Specific and Limited Bearishness
Politics in the US and the UK are contributing to market moves. Uncertainty over US election outcomes is growing, and the stock market seems to be going through a pattern that has been seen in previous election years. Sterling is taking a bath in a “specific and limited way” (ahem). Markets have become somewhat desensitised to the coronavirus but more sensitive to politics and outcomes that could be damaging for business. So, equities might struggle a little near term. Meanwhile, bonds are safe and boring. Just as they should be.
In three out of the last six US Presidential election years, the S&P500 has delivered negative returns between the end of August and election day. Observationally, the years when returns were negative were years that resulted in a change in president. Even in the other three Presidential election years, returns were low during the run-in to the vote. It looks like this year is not going to be any different to this (admittedly restricted) set of outcomes. The market is down by 4.5% since the end of August. Uncertainty around elections is a given and this year the market is entering a period of uncertainty at stretched valuations with fundamentals that have been battered by the coronavirus pandemic. On balance, opinion polls are suggesting that Joe Biden is in a strong position to win on November 3rd. However, given what happened in 2016 in both the US election and the Brexit referendum, confidence in opinion polls is somewhat suspect. There is just over seven weeks to go before the vote and I would suggest that the atmosphere gets even more toxic between now and then. Serious commentators are also discussing the potential scenario of a disputed result which could lead to no decisive outcome until the early weeks of 2021.
This level of uncertainty can’t be good for risk assets. Given the volatility we have seen in the stock market in the last couple of weeks – as more evidence of some bubble-like characteristics in the exposure to growth stocks has been revealed – it’s hard to see a new, strong rally ahead of the election. The issue for investors is attaching probabilities to many different scenarios. There is the Presidential race itself with a potential clear win for either candidate or a disputed outcome, complicated by the scale of mail-in voting and legal challenges to that process in numerous counties across the US. Then there is what happens in the House and Senate and how the result of those elections line up against the race for the White House.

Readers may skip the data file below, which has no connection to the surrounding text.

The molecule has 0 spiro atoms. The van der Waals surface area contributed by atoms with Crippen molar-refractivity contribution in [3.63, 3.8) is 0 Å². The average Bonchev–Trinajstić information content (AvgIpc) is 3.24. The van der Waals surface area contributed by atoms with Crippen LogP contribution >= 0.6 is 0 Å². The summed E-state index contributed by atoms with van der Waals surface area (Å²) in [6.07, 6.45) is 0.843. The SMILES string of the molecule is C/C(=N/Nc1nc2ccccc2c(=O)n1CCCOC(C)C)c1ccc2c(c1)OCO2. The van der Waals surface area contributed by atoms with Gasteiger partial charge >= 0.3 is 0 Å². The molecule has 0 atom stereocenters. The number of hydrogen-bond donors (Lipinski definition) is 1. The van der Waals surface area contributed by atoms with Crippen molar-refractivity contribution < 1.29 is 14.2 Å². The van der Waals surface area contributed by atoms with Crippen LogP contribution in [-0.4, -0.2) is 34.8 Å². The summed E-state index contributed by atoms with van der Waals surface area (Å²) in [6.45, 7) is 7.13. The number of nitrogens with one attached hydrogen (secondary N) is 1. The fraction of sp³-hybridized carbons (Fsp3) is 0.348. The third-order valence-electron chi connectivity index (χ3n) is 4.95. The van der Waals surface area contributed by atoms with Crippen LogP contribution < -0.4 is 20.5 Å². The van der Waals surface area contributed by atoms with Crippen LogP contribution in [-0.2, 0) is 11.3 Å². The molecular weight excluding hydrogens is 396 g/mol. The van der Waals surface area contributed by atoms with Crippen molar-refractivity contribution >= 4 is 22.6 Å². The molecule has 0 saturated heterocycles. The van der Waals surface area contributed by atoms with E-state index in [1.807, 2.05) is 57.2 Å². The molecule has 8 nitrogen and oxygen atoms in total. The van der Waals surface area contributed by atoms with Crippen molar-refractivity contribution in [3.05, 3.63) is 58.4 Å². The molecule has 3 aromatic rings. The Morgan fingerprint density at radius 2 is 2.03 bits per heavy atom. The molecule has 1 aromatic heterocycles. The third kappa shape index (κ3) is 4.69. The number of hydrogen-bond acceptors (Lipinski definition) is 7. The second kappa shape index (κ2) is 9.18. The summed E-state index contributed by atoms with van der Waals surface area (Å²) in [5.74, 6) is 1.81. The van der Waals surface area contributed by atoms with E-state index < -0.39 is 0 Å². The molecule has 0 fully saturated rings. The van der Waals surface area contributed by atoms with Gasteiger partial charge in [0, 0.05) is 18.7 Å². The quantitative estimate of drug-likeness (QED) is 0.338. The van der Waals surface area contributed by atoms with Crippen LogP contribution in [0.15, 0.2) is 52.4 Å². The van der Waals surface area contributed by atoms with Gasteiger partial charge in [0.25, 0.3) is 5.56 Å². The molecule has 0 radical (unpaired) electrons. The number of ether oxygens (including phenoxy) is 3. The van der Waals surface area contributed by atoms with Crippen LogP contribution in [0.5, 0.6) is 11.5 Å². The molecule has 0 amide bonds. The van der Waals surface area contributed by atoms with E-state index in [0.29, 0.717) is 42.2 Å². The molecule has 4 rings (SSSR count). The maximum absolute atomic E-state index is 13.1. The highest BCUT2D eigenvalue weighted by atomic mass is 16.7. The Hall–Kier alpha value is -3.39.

Policy programmes will be important
For markets, a clean-sweep of the Executive and Congress will be the best outcome with the question then coming down to whether markets can deal with the differences in the legislative programmes. In conversations with US analysts over the last week the consensus seems to be that under a Biden Presidency, corporate taxes would be increased, and spending would rise. However, the tax increases may be phased in and probably won’t start impacting until 2022. Deficits are likely to rise under most outcomes. The point here is that there probably is more to worry about for corporates under a Biden Administration – from a tax and regulatory point of view – but that this could be balanced by a more constructive US on the international stage. A Trump-sweep would bring more of the same. The worst outcome is a bitter fight over the result and a split Congress. It will be hard to get much legislation enacted ahead of mid-term elections in 2022. The sense is that the current political leadership in the US would need to work hard to achieve any kind of bi-partisan consensus.
Markets up, uncertainty up, take profits?
Political uncertainty is linked to uncertainty over the economy and to the prospects for growth. Until there is a clearer path ahead there is a risk of more equity volatility into and beyond the election. Total return expectations into year-end should be tempered as a result and investors might be tempted to take profits on risky assets in a year that has delivered way better returns than anyone would have thought if they knew the global economy would be locked down for the best part of a quarter in response to a disease that has killed just short of a million people.